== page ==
Covers basic elements of photography using a DSLR camera and provides a broad-based understanding of photographic practice in a fine art context. Prerequisites: ART 115, ART 116 or ARTS 288, ART 233.
ARTO 350 Film and Darkroom
Technical and aesthetic consideration of black-and-white analog photography. Basics of camera, film development, and photographic print controls in the darkroom. Prerequisites: ARTO 250
ARTO 351 Constructed Image Photography
Studio course explores processes and concepts extending beyond the single photographic image. Narrative and formal strategies within manipulation and sequencing; exploring the materiality of the photograph. Prerequisite: ARTO 250
ARTO 352 Creative Large Format Photography
Introduces large-format cameras and their aesthetic possibilities. Four-by-five and eight-by-ten view cameras provided. Includes camera use, film and development, printing skills. Prerequisite: ARTO 250
ARTO 410 Studio Lighting
Introduces a variety of controlled lighting techniques and styles. This course covers the technical aspects of using strobes and continuous light inside a lighting studio and on location. Prerequisite: ARTO 250
ARTO 450 Digital Photography
Addresses the narrative and conceptual concerns involved in editing and sequencing photographic books. Instruction in Adobe InDesign as a means to design and output digitally printed, bound materials. Proficiency in Adobe Photoshop is assumed. Prerequisite: ARTO 250
ARTO 455 Conceptual Strategies in Photography
Studio course guided by study of 1960's conceptual art movement and its influence on contemporary photography practice. Open-ended projects respond to various conceptual frameworks. Prerequisite: ARTO 354 or ARTO 250
ARTO 476/576 Alternative Photographic Practices
Exploring historic and antiquated processes, this course combines painterly concerns with printmaking ideas and photographic principles in a mixed media approach to contemporary image making. Prerequisite: ARTO 351 or ARTO 352
ARTO 484/584 Advanced Photography: Topic
Capstone course that investigates photographic practice and philosophy through critique, readings, discussion, and external activities. Students engage in personal studio practice and class critiques. Prerequisite: ARTO 250 or ARTO 350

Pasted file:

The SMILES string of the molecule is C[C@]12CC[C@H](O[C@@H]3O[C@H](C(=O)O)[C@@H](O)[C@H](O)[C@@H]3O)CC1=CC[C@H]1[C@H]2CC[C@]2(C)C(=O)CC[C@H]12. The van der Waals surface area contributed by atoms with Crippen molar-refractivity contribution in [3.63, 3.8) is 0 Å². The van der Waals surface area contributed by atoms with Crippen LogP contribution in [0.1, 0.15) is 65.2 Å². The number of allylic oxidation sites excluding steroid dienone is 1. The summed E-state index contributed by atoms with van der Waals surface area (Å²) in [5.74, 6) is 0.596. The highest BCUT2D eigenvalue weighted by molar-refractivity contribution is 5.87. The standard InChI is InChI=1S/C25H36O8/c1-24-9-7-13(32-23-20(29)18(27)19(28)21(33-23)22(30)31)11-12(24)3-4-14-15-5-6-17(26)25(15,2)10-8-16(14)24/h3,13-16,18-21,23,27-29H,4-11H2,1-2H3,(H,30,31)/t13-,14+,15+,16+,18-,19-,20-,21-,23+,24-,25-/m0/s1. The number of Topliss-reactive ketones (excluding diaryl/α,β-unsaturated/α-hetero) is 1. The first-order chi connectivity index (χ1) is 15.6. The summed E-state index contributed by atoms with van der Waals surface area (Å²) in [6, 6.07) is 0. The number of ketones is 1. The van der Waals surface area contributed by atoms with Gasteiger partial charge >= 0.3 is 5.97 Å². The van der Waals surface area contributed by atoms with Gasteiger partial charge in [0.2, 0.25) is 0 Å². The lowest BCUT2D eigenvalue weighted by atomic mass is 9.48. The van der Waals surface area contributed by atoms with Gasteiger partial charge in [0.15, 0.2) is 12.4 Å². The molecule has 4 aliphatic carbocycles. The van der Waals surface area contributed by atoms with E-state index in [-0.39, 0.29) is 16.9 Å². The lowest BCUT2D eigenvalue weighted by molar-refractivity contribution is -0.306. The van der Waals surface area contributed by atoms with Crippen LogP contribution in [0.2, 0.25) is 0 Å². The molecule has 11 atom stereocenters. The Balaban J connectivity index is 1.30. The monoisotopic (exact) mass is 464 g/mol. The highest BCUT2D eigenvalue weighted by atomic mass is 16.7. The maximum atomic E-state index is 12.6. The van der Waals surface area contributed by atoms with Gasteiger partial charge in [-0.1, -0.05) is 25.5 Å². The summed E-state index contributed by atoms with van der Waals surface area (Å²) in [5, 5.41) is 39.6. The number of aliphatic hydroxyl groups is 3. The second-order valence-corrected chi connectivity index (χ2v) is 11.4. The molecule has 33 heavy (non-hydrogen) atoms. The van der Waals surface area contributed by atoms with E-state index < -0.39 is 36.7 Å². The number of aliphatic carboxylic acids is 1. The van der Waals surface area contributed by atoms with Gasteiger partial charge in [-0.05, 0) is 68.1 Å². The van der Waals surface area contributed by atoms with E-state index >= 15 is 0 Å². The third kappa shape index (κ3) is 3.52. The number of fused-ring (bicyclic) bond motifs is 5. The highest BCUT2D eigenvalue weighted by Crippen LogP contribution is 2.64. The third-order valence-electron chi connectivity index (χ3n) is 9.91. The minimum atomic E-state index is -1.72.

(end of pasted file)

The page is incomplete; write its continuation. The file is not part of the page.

ARTR 245 Introduction to Printmaking
This introduction to printmaking methodologies explores the unique print, multiples, and variable edition. Techniques may include monotype, linocut, collagraph, etching, and screen print. Prerequisites: ART 115, ART 116 or ARTS 288, ART 233
ARTR 346 Relief
Creative exploration of graphic and conceptual possibilities through woodcut and related relief printing methods. Techniques include block cutting, registration, single, and multicolor printing. Prerequisites: ARTR 245
ART 381 Letterpress
Experiments with lead and wooden type as related to graphic composition and communication. Prerequisites: ART 115, ART 116 or ARTS 288, ART 233
ARTR 348 Screen Printing
Creative exploration of graphic and conceptual possibilities through screen printing; techniques include registration, color, edition printing, and stencil-making using hand-drawn, photographic, and digital methods. Prerequisites ARTR 245
ARTS 288 Sculpture I: Mixed Media
Investigation of 3-D forms in space using a range of processes. Introduces the rich potential of a material, historical, and technical engagement with sculptural work. Students work in wood, metal, plaster, and everyday materials to address conceptions of space, site, history, audience, and time. Prerequisites: ART 115, ART 116 or ARTS 288, ART 233
ARTS 393 Sculpture: Topics
Integration of concepts and materials in sculpture; investigation of individual methodology. Courses are thematically focused on a different topic each term. These courses are intended to situate and highlight the lineage of contemporary sculpture, and to broaden the conceptual framework of each student’s individual practice. Prerequisite: ARTS 288
Visiting Artist Lecture Series
ART 407 Visiting Artist Lectures
Introduces students to innovative and prominent artists, curators, critics, and historians invited by the Department of Art to lecture about their influences and processes within their current practice as part of the Visiting Artist Lecture Series. Students attend lectures and write brief responses to the lectures. No prerequisites required.